Saturday, April 16, 2011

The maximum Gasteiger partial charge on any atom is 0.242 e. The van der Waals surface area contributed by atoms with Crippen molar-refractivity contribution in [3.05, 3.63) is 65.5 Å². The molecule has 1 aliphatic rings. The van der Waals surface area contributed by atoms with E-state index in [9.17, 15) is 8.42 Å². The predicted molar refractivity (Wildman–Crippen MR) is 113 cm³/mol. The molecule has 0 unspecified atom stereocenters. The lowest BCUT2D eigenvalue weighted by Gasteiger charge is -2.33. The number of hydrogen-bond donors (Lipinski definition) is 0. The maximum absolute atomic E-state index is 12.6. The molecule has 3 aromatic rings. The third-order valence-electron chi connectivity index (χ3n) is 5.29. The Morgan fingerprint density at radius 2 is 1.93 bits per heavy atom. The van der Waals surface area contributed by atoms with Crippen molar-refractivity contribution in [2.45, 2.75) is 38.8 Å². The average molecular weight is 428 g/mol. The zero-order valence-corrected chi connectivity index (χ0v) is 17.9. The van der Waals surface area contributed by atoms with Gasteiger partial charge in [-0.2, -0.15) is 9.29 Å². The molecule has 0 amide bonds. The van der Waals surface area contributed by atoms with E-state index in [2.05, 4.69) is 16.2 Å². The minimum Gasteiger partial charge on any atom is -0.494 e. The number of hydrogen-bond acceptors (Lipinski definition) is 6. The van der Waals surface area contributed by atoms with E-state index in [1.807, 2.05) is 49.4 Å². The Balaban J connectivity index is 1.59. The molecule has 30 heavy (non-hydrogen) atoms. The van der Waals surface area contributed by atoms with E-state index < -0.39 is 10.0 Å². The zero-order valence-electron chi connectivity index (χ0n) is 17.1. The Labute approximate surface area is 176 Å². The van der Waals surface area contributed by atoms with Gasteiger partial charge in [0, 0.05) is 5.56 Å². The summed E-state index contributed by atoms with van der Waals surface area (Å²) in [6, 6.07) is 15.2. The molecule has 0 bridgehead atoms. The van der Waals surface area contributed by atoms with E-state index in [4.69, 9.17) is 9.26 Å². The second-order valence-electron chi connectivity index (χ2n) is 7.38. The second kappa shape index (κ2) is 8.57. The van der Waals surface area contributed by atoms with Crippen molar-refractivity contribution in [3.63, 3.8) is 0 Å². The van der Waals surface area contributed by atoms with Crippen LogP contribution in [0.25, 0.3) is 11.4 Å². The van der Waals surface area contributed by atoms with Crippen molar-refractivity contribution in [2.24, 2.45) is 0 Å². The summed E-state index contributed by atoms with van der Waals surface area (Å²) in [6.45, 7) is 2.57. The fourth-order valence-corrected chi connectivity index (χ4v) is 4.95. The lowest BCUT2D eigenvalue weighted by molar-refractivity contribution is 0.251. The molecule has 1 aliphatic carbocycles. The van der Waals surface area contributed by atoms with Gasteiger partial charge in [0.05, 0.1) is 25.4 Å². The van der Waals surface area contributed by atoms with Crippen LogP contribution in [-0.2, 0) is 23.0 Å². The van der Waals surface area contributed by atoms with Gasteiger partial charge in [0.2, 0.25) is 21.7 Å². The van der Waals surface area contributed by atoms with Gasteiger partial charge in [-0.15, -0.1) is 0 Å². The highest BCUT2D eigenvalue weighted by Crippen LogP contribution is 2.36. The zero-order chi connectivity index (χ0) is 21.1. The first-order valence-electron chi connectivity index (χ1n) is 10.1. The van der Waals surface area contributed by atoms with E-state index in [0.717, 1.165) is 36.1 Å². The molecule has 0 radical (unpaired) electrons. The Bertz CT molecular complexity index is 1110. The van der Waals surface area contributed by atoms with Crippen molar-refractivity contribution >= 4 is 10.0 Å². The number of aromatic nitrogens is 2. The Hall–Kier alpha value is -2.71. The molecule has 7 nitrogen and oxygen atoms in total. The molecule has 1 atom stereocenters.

It's spring. Quick! Paint the trees! Everywhere--tree trunks are freshly whitewashed. I (and apparently many others, according to a web search) question the practice. Answers and theories vary widely--many I had already heard from Romanians I asked. Top of the list is that the wash is an insecticide, that it prevents crawling critters from reaching the leaves and fruit to do their damage. Next in popularity is that it protects the bark from "scalding" from the sun, followed by weather-fluctuation protection--bark being damaged by the quick change from freezing temps at night to the daytime warmth of spring sun. But I like the unguarded, honest answer someone let slip out--it just looks neat and tidy, like the trees are cleaned up and fresh. And not just the trees either; notice the concrete communist-era utility poles with their fresh stockings. I really doubt the insects will bother them, right? They just look cleaner. This seems fitting for a country fairly obsessed with cleanliness in their homes and yards and in their personal hygiene. And I have to say that this cleanliness isn't easy here in a country where dish washers and clothes dryers are virtually non-existent, where owning a washing machine is still quite a luxury, where hot water is an iffy prospect, where water pressure is often at the dribble level, and where detergents, shampoo, and deodorant are (relatively) expensive. Recently a fellow PCV wrote this in answer to using her apartment when we visit her city, "the kitchen sink plugs easily and often.... shake the hose under the sink...but know the hose will come out of the wall... it is just resting there...so hold it while you shake...[***] the shower.... you may or may NOT have hot water...some days NO water at all... but saying that you do... the leatherman by the sink turns on the shower water... pull hard .....and know the shower hose leaks and sprays everywhere until you have your hand over the leaks... it is a messy deal taking a shower.... my hygiene has taken a nose dive... here is to your having hot water.." I'm lucky. My apartment always has water, usually hot water, too, if I wait long enough and don't mind dealing with a trickle, and my plumbing is fairly new and in decent shape. I was able to find an expandable rod to install over the tub for a plastic curtain. Romanians don't use shower curtains, managing the hand-held hose with a technique I'd really love to witness. Still, for many Romanians keeping body, clothes and home clean is a major accomplishment and they do it very well. The women take housekeeping seriously and spend inordinate amounts of time making sure the floors and bathrooms--in particular--are clean. No one wears shoes in the home, and slippers are often provided for guests. (If I were an entrepreneur in Romania, I'd start a charming line of guests' slippers in all sizes and styles, washable and snuggly.) Effective cleaning products here are all but canonized, spoken about in reverent whispers--no kidding! So, I salute the clean Romanians and marvel at their resolve. If Cleanliness-is-Next-to-Godliness, then they certainly have a nod from our Maker. Unfortunately, these good habits have not ventured out to where litter abounds at road sides and fields. But then, the white-stockinged trees preside there, giving perhaps a little inspiration.